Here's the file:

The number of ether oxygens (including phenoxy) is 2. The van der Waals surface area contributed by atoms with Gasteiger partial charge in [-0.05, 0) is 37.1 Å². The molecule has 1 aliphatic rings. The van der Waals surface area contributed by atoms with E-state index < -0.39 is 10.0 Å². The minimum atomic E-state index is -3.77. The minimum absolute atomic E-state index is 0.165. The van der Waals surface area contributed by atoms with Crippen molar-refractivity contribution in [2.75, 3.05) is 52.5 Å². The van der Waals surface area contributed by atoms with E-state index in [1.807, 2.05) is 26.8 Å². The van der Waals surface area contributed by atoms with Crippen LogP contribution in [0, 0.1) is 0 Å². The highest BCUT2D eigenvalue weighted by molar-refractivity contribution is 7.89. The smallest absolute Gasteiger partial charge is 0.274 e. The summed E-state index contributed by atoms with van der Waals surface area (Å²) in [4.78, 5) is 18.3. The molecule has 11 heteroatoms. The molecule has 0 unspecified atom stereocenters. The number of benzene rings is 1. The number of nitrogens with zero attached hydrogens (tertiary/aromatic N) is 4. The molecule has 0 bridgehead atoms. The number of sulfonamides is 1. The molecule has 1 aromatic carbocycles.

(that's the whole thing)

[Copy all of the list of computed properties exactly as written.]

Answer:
The number of ether oxygens (including phenoxy) is 2. The van der Waals surface area contributed by atoms with Gasteiger partial charge in [-0.05, 0) is 37.1 Å². The molecule has 1 aliphatic rings. The van der Waals surface area contributed by atoms with E-state index < -0.39 is 10.0 Å². The minimum atomic E-state index is -3.77. The minimum absolute atomic E-state index is 0.165. The van der Waals surface area contributed by atoms with Crippen molar-refractivity contribution in [2.75, 3.05) is 52.5 Å². The van der Waals surface area contributed by atoms with E-state index in [1.807, 2.05) is 26.8 Å². The van der Waals surface area contributed by atoms with Crippen LogP contribution in [0, 0.1) is 0 Å². The highest BCUT2D eigenvalue weighted by molar-refractivity contribution is 7.89. The smallest absolute Gasteiger partial charge is 0.274 e. The summed E-state index contributed by atoms with van der Waals surface area (Å²) in [4.78, 5) is 18.3. The molecule has 11 heteroatoms. The molecule has 0 unspecified atom stereocenters. The number of benzene rings is 1. The number of nitrogens with zero attached hydrogens (tertiary/aromatic N) is 4. The molecule has 0 bridgehead atoms. The number of sulfonamides is 1. The molecule has 1 aromatic carbocycles.